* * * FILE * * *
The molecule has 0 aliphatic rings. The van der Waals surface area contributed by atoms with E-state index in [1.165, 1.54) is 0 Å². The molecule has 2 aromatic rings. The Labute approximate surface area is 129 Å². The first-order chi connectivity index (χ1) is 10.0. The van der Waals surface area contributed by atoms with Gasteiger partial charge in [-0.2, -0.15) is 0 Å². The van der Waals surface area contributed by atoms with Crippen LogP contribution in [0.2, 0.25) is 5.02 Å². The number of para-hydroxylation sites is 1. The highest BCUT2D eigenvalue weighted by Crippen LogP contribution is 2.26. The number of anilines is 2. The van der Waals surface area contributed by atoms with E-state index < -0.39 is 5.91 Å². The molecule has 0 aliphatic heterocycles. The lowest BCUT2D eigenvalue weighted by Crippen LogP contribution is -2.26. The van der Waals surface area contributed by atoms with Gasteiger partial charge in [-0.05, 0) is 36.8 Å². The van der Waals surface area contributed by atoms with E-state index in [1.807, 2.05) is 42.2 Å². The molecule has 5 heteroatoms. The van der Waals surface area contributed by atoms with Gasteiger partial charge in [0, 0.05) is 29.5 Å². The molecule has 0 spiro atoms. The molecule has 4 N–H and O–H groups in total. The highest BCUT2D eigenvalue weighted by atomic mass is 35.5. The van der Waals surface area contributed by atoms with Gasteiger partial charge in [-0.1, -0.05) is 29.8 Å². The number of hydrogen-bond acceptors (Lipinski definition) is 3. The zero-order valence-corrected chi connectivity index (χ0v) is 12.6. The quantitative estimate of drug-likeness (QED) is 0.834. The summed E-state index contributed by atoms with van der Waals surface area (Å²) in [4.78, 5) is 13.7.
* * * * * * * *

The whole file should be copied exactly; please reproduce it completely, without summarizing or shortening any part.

The molecule has 0 aliphatic rings. The van der Waals surface area contributed by atoms with E-state index in [1.165, 1.54) is 0 Å². The molecule has 2 aromatic rings. The Labute approximate surface area is 129 Å². The first-order chi connectivity index (χ1) is 10.0. The van der Waals surface area contributed by atoms with Gasteiger partial charge in [-0.2, -0.15) is 0 Å². The van der Waals surface area contributed by atoms with Crippen LogP contribution in [0.2, 0.25) is 5.02 Å². The number of para-hydroxylation sites is 1. The highest BCUT2D eigenvalue weighted by Crippen LogP contribution is 2.26. The number of anilines is 2. The van der Waals surface area contributed by atoms with E-state index < -0.39 is 5.91 Å². The molecule has 0 aliphatic heterocycles. The lowest BCUT2D eigenvalue weighted by Crippen LogP contribution is -2.26. The van der Waals surface area contributed by atoms with Gasteiger partial charge in [-0.05, 0) is 36.8 Å². The van der Waals surface area contributed by atoms with E-state index in [1.807, 2.05) is 42.2 Å². The molecule has 5 heteroatoms. The van der Waals surface area contributed by atoms with Gasteiger partial charge in [0, 0.05) is 29.5 Å². The molecule has 0 spiro atoms. The molecule has 4 N–H and O–H groups in total. The highest BCUT2D eigenvalue weighted by atomic mass is 35.5. The van der Waals surface area contributed by atoms with Gasteiger partial charge in [-0.1, -0.05) is 29.8 Å². The number of hydrogen-bond acceptors (Lipinski definition) is 3. The zero-order valence-corrected chi connectivity index (χ0v) is 12.6. The quantitative estimate of drug-likeness (QED) is 0.834. The summed E-state index contributed by atoms with van der Waals surface area (Å²) in [4.78, 5) is 13.7.